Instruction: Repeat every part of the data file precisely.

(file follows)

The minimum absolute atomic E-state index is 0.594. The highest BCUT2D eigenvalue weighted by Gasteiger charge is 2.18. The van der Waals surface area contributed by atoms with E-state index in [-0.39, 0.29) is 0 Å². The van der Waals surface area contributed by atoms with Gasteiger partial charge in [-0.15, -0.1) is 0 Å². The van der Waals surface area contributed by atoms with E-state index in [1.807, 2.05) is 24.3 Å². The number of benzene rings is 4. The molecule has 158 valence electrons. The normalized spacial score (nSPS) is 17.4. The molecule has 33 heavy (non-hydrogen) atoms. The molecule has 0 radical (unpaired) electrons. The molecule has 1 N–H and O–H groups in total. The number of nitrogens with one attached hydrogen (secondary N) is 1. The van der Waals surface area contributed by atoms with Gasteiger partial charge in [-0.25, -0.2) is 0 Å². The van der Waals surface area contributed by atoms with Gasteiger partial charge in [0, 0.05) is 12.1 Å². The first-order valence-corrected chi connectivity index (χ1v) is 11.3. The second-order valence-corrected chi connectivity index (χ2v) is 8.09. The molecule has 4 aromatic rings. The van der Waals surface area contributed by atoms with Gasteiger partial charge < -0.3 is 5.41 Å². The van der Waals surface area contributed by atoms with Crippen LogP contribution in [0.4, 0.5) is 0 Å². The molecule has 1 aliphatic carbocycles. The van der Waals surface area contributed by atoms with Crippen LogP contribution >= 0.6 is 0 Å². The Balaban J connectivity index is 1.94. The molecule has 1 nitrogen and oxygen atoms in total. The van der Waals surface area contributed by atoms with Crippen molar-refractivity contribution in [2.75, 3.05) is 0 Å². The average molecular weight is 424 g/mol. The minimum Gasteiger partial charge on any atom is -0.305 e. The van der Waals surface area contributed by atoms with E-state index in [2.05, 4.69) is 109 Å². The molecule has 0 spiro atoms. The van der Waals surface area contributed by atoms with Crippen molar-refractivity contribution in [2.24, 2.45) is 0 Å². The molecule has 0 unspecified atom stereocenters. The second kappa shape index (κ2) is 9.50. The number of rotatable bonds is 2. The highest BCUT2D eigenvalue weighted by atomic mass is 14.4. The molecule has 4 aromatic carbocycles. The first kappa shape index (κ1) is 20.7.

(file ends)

The minimum absolute atomic E-state index is 0.594. The highest BCUT2D eigenvalue weighted by Gasteiger charge is 2.18. The van der Waals surface area contributed by atoms with E-state index in [-0.39, 0.29) is 0 Å². The van der Waals surface area contributed by atoms with Gasteiger partial charge in [-0.15, -0.1) is 0 Å². The van der Waals surface area contributed by atoms with E-state index in [1.807, 2.05) is 24.3 Å². The number of benzene rings is 4. The molecule has 158 valence electrons. The normalized spacial score (nSPS) is 17.4. The molecule has 33 heavy (non-hydrogen) atoms. The molecule has 0 radical (unpaired) electrons. The molecule has 1 N–H and O–H groups in total. The number of nitrogens with one attached hydrogen (secondary N) is 1. The van der Waals surface area contributed by atoms with Gasteiger partial charge in [-0.25, -0.2) is 0 Å². The van der Waals surface area contributed by atoms with Gasteiger partial charge in [0, 0.05) is 12.1 Å². The first-order valence-corrected chi connectivity index (χ1v) is 11.3. The second-order valence-corrected chi connectivity index (χ2v) is 8.09. The molecule has 4 aromatic rings. The van der Waals surface area contributed by atoms with Gasteiger partial charge < -0.3 is 5.41 Å². The van der Waals surface area contributed by atoms with Crippen LogP contribution in [0.4, 0.5) is 0 Å². The molecule has 1 aliphatic carbocycles. The van der Waals surface area contributed by atoms with Crippen LogP contribution >= 0.6 is 0 Å². The Balaban J connectivity index is 1.94. The molecule has 1 nitrogen and oxygen atoms in total. The van der Waals surface area contributed by atoms with Crippen molar-refractivity contribution in [2.75, 3.05) is 0 Å². The average molecular weight is 424 g/mol. The minimum Gasteiger partial charge on any atom is -0.305 e. The van der Waals surface area contributed by atoms with E-state index in [2.05, 4.69) is 109 Å². The molecule has 0 spiro atoms. The van der Waals surface area contributed by atoms with Crippen molar-refractivity contribution in [2.24, 2.45) is 0 Å². The molecule has 0 unspecified atom stereocenters. The second kappa shape index (κ2) is 9.50. The number of rotatable bonds is 2. The highest BCUT2D eigenvalue weighted by atomic mass is 14.4. The molecule has 4 aromatic carbocycles. The first kappa shape index (κ1) is 20.7.